The question “why do spiritual teachers get sick” may also come from a confusion between two different things. One is a a health and fitness focus as who we are, at the the human and energetic levels. This can include a focus on diet, exercise, breath, chi, “inner work”, and so on. The other is finding ease with – or as – what is, as it is. A shift in what we take ourselves to be. This one is independent of the health focus. It may include it or not, but doesn’t depend on it. And spirituality, at least as I use the term, is about the second one. The emphasis is on finding ease with what is, through inquiry and seeing what’s really here, and less – or secondarily if at all – on health. (Of course, a wise approach is to include both, with an emphasis on consciously recognizing the “true nature” of ourselves and what’s here.)

There is another aspect to this. When spiritual teachers get sick, it’s an opportunity for them to explore how to relate to it which in turn may benefit others. It may help them mature and deepen as human beings, and clarify what’s really there – in contrast to what at first appears to be there (which may include recognizing it as love, and finding genuine love for it). That’s not “why” they get sick, but it’s a possible outcome.

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Being up front about the possibility of spiritual emergencies

Spiritual emergencies can take several forms, including kundalini awakening, a spiritual opening turning one’s world upside-down and inside-out, a dark night, wounds and trauma surfacing to be healed, a “dry period” of lack of interest in the world, or more.

These spiritual emergencies may happen “out of the blue” without any prior spiritual practice (as it did for me), or they may happen as an apparent consequence of a spiritual practice – whether this practice is a form of meditation, yoga, chi gong, shamanic practices, or prayer of the “true” or “dangerous” kind (for awakening, be shown what’s left, etc.).

So just as a medical doctor will inform a client about possible side effects of a medicine, especially if these side effects are common and can be severe, it’s good practice for a teacher of any spiritual practice to inform the students of possible side effects of their practice.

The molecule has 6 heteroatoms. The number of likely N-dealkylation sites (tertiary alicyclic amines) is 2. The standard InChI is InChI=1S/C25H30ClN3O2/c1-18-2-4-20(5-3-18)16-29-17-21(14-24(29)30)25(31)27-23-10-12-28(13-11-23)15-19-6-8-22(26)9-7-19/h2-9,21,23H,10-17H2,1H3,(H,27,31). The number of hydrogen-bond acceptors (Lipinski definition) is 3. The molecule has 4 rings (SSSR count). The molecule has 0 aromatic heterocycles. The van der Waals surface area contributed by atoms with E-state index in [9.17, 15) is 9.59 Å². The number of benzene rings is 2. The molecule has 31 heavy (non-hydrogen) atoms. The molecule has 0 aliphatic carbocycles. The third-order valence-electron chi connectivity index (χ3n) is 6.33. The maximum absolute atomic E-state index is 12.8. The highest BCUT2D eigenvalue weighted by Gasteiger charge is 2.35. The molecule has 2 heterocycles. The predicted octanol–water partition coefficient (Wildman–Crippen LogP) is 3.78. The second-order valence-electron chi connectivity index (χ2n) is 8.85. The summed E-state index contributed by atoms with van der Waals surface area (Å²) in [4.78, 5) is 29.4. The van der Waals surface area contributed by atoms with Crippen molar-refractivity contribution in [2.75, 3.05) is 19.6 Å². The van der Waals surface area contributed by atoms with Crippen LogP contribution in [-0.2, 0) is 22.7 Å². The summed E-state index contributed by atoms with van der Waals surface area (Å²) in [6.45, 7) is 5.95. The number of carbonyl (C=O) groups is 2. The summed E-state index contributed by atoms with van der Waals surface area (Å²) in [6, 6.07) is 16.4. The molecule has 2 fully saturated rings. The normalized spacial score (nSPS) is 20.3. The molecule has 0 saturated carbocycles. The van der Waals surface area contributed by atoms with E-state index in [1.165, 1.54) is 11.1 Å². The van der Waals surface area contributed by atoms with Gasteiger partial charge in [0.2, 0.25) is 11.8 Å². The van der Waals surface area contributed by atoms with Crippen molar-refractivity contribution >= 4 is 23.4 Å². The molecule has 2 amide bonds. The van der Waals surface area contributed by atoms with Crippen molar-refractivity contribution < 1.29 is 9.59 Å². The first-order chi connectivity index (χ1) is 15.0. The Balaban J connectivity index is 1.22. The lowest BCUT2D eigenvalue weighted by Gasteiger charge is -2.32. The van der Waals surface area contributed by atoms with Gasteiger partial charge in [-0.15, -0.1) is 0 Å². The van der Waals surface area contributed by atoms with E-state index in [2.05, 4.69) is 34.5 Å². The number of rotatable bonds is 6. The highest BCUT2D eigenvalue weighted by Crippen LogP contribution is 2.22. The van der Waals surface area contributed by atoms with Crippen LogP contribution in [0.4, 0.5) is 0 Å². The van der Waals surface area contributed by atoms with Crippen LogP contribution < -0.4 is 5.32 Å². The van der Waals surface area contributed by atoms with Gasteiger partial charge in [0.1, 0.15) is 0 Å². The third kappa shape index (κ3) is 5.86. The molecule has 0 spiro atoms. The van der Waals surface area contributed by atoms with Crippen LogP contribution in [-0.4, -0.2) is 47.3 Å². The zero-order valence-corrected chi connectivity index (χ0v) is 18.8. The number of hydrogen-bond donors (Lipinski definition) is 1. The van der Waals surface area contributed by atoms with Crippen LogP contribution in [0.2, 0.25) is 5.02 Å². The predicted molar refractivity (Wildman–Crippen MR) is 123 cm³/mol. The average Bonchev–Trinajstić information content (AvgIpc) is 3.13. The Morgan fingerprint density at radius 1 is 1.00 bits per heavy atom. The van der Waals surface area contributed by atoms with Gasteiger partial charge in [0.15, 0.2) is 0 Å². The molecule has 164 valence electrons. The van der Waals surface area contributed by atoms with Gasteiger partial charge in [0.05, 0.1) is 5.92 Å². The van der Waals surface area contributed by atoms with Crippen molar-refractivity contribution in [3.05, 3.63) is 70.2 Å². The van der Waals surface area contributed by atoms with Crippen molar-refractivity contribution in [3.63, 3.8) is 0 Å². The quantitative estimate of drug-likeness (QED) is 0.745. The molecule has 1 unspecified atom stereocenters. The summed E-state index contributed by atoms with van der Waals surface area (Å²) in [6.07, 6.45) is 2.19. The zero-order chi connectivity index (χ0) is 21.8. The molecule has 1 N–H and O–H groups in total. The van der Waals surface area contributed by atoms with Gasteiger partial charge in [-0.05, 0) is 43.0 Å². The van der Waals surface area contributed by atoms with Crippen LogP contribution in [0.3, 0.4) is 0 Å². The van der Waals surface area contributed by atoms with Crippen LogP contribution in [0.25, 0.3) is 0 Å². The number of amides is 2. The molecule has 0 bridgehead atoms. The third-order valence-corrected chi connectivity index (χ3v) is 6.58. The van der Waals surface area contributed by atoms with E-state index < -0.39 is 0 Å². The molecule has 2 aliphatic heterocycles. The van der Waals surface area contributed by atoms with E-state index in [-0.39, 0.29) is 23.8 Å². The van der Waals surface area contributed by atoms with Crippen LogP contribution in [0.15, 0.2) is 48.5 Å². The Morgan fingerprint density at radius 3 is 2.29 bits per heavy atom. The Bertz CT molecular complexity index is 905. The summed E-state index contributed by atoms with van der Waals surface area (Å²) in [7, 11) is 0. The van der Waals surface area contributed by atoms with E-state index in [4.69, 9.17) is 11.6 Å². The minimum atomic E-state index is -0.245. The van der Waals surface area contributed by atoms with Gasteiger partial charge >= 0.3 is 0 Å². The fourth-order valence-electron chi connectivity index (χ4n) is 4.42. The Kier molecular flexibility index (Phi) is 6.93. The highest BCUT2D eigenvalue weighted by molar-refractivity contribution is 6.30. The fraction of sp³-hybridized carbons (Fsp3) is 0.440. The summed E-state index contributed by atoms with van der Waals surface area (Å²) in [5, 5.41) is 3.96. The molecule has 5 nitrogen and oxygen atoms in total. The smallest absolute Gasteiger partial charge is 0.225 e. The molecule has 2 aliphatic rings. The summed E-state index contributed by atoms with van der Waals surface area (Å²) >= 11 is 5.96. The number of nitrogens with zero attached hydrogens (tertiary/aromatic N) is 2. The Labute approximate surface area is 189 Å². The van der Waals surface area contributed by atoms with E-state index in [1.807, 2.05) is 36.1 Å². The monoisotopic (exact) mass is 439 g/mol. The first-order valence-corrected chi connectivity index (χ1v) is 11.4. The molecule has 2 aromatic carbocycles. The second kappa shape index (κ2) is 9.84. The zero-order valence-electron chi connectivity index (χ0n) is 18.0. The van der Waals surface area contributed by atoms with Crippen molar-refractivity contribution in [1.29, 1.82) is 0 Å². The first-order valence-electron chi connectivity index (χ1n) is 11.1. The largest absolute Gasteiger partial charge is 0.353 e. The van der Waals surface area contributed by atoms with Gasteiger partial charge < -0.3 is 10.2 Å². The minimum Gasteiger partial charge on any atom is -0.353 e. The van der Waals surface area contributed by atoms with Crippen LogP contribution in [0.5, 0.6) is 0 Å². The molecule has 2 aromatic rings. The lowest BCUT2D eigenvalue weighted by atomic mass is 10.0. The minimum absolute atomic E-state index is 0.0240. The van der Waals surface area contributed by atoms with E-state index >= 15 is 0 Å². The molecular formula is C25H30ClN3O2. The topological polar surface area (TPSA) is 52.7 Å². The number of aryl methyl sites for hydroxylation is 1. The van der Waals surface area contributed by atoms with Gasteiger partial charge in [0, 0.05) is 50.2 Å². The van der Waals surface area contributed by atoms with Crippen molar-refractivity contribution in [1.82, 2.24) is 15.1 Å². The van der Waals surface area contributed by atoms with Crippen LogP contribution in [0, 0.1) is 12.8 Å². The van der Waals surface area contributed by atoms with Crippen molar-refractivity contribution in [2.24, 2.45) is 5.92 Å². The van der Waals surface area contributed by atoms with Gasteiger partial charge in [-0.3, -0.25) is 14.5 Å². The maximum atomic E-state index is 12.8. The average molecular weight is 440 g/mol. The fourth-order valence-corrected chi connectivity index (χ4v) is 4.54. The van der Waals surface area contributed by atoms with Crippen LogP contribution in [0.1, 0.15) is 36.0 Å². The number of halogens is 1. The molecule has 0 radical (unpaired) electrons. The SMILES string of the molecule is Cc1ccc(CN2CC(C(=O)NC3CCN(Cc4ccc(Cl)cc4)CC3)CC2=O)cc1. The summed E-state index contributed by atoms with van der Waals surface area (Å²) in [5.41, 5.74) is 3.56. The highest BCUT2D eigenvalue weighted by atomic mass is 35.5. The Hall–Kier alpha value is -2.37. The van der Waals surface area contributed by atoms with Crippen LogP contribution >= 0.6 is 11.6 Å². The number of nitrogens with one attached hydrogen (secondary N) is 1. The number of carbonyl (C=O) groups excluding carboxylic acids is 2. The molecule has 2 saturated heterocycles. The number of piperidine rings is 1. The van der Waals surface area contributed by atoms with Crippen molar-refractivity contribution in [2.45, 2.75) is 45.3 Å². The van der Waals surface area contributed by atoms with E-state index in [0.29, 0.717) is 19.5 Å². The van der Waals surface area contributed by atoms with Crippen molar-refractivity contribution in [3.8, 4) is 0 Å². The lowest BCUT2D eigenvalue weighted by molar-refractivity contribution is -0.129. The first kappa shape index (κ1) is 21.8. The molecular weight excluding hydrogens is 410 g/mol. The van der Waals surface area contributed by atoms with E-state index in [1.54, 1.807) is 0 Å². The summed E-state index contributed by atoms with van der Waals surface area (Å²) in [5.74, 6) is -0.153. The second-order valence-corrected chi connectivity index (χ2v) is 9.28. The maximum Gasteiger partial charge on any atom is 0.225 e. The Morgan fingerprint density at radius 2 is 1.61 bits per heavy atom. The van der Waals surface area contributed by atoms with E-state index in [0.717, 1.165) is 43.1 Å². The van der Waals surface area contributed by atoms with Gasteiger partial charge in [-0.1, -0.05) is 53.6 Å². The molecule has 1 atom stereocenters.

To me, it seems reasonable to – at the very least – offer….

A map of the terrain, including (i) the typical phases and facets of the process, and (ii) common and less common forms of spiritual emergencies and their symptoms.

And guidelines for how to navigate this terrain in general, and spiritual emergencies in particular, in the most skillful way possible.

Knowing the map will help students recognize the symptoms when they occur, and see that they are common and even to be expected. It helps prevent or reduce an additional layer of distress, bewilderment, and either inflation (f.ex. kundalini awakening) or thoughts that something “went wrong” (f.ex. in a dark night).

Practical pointers can also be invaluable. For instance, how do I prepare to reduce the chances or intensity of a future spiritual emergency? And if one happens, how do I relate to it in the best possible way? How I ground myself during a kundalini awakening? How do I help see through the distress of a dark night?

In addition, being open and frank about this up front has several benefits. It may help some students decide that a particular practice is not for them, at least not at this point in their life, and they may chose something else that’s gentler and more grounding. It gives the students an idea of how well the teacher knows about and understands spiritual emergencies, so they can chose to go to them – or someone else who is more experienced – before a spiritual emergency takes place, or if or when it takes place. And having more information about these matters out in public makes it easier for people who have a spiritual emergency “out of the blue”, without any prior practice or interest in spiritual matters, to find information, support and guidance.

In terms of education, it seems reasonable to include information about the spiritual terrain and spiritual emergencies in the school system, and in the training of medical doctors, psychologists, priests, and – obviously – teachers of meditation, yoga, chi gong and similar practices. It is already happening, to some extent and in some places, and it may be more widespread in the future, especially as there is more research in and public knowledge of this topic.

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I recently had a conversation with someone who seemed very interested in gurus and how moral or not their lives are. I realize that for someone with a more devotional inclination, it may be important to find a living guru who can be a good devotional object, a good projection object. And I also see it seems different for me.